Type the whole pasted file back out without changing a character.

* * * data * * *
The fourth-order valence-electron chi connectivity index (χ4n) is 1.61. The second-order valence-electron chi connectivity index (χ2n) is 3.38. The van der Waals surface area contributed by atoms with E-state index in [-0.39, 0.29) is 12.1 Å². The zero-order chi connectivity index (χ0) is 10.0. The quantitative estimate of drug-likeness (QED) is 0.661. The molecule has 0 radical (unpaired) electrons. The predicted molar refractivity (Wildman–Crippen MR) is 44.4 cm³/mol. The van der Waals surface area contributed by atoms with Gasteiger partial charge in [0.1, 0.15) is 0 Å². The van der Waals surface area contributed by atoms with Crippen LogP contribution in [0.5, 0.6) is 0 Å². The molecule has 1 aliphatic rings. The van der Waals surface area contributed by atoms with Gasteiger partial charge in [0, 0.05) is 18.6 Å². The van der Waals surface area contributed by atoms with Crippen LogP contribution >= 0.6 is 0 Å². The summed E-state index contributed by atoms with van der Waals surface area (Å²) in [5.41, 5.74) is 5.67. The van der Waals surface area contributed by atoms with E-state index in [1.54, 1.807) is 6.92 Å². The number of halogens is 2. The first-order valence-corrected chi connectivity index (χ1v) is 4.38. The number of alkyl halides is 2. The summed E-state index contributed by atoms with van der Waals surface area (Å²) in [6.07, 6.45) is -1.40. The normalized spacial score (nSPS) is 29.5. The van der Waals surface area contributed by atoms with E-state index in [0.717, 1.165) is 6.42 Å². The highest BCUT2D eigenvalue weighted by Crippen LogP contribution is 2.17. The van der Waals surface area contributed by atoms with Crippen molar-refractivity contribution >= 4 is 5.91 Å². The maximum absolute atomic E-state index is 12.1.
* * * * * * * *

The fourth-order valence-electron chi connectivity index (χ4n) is 1.61. The second-order valence-electron chi connectivity index (χ2n) is 3.38. The van der Waals surface area contributed by atoms with E-state index in [-0.39, 0.29) is 12.1 Å². The zero-order chi connectivity index (χ0) is 10.0. The quantitative estimate of drug-likeness (QED) is 0.661. The molecule has 0 radical (unpaired) electrons. The predicted molar refractivity (Wildman–Crippen MR) is 44.4 cm³/mol. The van der Waals surface area contributed by atoms with Gasteiger partial charge in [0.1, 0.15) is 0 Å². The van der Waals surface area contributed by atoms with Crippen LogP contribution in [0.5, 0.6) is 0 Å². The molecule has 1 aliphatic rings. The van der Waals surface area contributed by atoms with Gasteiger partial charge in [0, 0.05) is 18.6 Å². The van der Waals surface area contributed by atoms with Crippen LogP contribution >= 0.6 is 0 Å². The summed E-state index contributed by atoms with van der Waals surface area (Å²) in [5.41, 5.74) is 5.67. The van der Waals surface area contributed by atoms with E-state index in [1.54, 1.807) is 6.92 Å². The number of halogens is 2. The first-order valence-corrected chi connectivity index (χ1v) is 4.38. The number of alkyl halides is 2. The summed E-state index contributed by atoms with van der Waals surface area (Å²) in [6.07, 6.45) is -1.40. The normalized spacial score (nSPS) is 29.5. The van der Waals surface area contributed by atoms with E-state index in [0.717, 1.165) is 6.42 Å². The highest BCUT2D eigenvalue weighted by Crippen LogP contribution is 2.17. The van der Waals surface area contributed by atoms with Crippen molar-refractivity contribution >= 4 is 5.91 Å². The maximum absolute atomic E-state index is 12.1.